Uthred's goal of getting his paternal lands back still doesn't get much progress this season, due to a combination of villainous scheming by one of the early s2 antagonists with his evil uncle and Alfred, after having sponsored the Uhtred rescue by Hild and Ragnar, blackmailing him back into his service. Given that the tense Uthred-Alfred relationship is a core dynamic of the show, I must say I approve. ("It is customary to kneel" - okay, Alfred, that is just feeding everyone's kinks.)

Having talked with [profile] sonetka recently about many historical fiction's tendencies to strip historical characters meant as sympathetic heroes of all non-sympathetic period biases and endow them with current day pleasing attitudes instead, I continue to be convince Alfred lucked out by NOT being Bernard Cornwell's pov character and creator's pet, because that way he's that rare thing, a historical character not written/presented as the villain who in addition to displaying virtues (intelligence, vision, endurance, strong affection for family members) gets to display the full ninth century religiosity mixed in with some ruler paranoia and ruthlessness. It makes him a far richer character, and David Dawson continues to excel in the role. Mind you, Alfred, along with everyone else, is in an awful position in the last third of the show, where the series pulls off a trope that could have gone wrong so easily and instead keeps it complex.

It's this: character the audience and regular characters like/love is kidnapped and threatened with terrible fate. Ransom of character would come at terrible price to many more characters. Now, when, say, BTVS did this the first time, it was a non-issue (Willow versus the box in s3; the narrative clearly meant Wesley to be utterly in the wrong when argueing against it, though with Wesley's change of status via several seasons of character development over at AtS, that arguement retrospectively gains more layers), and when the trope was used more seriously, in the s5 finale, the narrative sympathy was still with Buffy refusing to even consider sacrificing her sister (though it also made the point that faced with two bad alternatives, she characteristically finds a third way). Otoh more grimdark narratives in the last decade have gone through with the "sacrifice" solutiion. What The Last Kingdom does that feels so narratively rewarding is to present the two opposing povs as valid and understandable. Odda arguing that ransoming Aethelflaed would destroy Wessex isn't written as callous or unfeeling, but valid, and additionally backed with with the audience's (and Alfred's) awareness that Odda didn't just talk the talk, he walked the walk by having killed his own son for his country in the previous season finale. It's even more backed up by Odda pointing out, by individual examples, to the people of Wessex who'd already been through one invasion, lost family members in batlte, are now expected to bleed financially dry for the ransom and then will be asked for their lives facing another invading army financed by said ransom. Otoh Aethelflaed's fate, should she not be ransomed, won't be death but public gang rape in every Dane-ruled town, which is ghastly enough that Alfred's "no way, never, and also, no" reaction is also completely understandable. (The way Dawson plays it, you can also see that Alfred sees the reasons Odda lists all too clearly and would in all other cases agree to them, but in this particular case, he just can't, and trying to find a rational justification of why he can't is rarely unconvincing.)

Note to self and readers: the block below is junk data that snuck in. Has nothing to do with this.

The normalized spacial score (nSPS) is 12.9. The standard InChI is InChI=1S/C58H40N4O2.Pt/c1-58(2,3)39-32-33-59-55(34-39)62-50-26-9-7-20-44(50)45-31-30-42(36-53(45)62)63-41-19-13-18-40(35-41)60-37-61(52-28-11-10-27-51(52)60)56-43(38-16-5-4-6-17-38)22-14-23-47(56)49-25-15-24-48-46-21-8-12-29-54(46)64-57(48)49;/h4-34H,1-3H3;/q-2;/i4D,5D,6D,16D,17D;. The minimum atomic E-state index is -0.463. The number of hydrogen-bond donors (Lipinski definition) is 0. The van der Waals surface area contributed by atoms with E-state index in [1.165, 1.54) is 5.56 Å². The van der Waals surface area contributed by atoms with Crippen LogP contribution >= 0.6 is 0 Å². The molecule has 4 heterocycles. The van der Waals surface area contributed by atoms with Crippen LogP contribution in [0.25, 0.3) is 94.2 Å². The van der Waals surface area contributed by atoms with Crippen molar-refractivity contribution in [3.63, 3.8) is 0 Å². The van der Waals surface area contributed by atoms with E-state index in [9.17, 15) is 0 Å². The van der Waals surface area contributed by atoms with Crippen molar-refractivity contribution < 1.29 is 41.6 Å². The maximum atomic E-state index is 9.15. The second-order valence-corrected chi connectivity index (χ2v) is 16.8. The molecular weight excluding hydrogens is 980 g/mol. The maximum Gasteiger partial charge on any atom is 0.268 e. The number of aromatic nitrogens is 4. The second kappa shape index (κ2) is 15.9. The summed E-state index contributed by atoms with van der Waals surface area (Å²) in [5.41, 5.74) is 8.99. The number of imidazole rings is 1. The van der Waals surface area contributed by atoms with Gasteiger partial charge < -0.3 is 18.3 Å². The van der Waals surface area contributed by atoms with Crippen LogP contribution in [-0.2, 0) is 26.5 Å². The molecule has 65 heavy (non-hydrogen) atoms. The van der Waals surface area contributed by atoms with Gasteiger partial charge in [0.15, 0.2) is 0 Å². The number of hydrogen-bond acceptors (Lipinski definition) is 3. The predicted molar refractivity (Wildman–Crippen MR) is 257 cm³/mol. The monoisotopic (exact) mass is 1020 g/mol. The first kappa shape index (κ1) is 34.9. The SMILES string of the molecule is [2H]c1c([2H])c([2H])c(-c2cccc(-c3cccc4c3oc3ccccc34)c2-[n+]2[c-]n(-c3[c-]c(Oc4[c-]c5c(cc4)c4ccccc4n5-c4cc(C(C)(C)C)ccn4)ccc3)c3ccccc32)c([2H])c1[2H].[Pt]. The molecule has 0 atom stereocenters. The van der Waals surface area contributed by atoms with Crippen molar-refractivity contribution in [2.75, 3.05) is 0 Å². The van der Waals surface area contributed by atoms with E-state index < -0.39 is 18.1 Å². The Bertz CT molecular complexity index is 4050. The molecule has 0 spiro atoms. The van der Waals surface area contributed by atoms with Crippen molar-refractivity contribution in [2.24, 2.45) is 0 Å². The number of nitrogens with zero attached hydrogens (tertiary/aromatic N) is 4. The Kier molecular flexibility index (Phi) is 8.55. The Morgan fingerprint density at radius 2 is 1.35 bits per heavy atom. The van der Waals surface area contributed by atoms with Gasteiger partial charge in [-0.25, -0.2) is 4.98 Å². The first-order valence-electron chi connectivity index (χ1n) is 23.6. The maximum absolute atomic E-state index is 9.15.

Now I had expected the obvious way out - Uhtred to the rescue; what I HADN'T expected was that the narrative climax to this storyline isn't the escape (suspensefully executed as that was) or the ensuing battle (which in another anti-cliché knocked Uthred out of commission early on), but what happens with Odda afterwards, the way the finale would position him as the tragic hero and saviour of Wessex and validate his big gamble of forcing Alfred into battle. Destiny is all, indeed. I really hope we'll get another season of what has become an excellent ensemble show. That Netflix is the one to decide this now has me worried...
Anonymous( )Anonymous This account has disabled anonymous posting.
OpenID( )OpenID You can comment on this post while signed in with an account from many other sites, once you have confirmed your email address. Sign in using OpenID.
Account name:
If you don't have an account you can create one now.
HTML doesn't work in the subject.


Notice: This account is set to log the IP addresses of everyone who comments.
Links will be displayed as unclickable URLs to help prevent spam.


selenak: (Default)

October 2017

1 2 3456 7
89 1011121314

Most Popular Tags

Style Credit

Expand Cut Tags

No cut tags
Page generated 17 October 2017 18:29
Powered by Dreamwidth Studios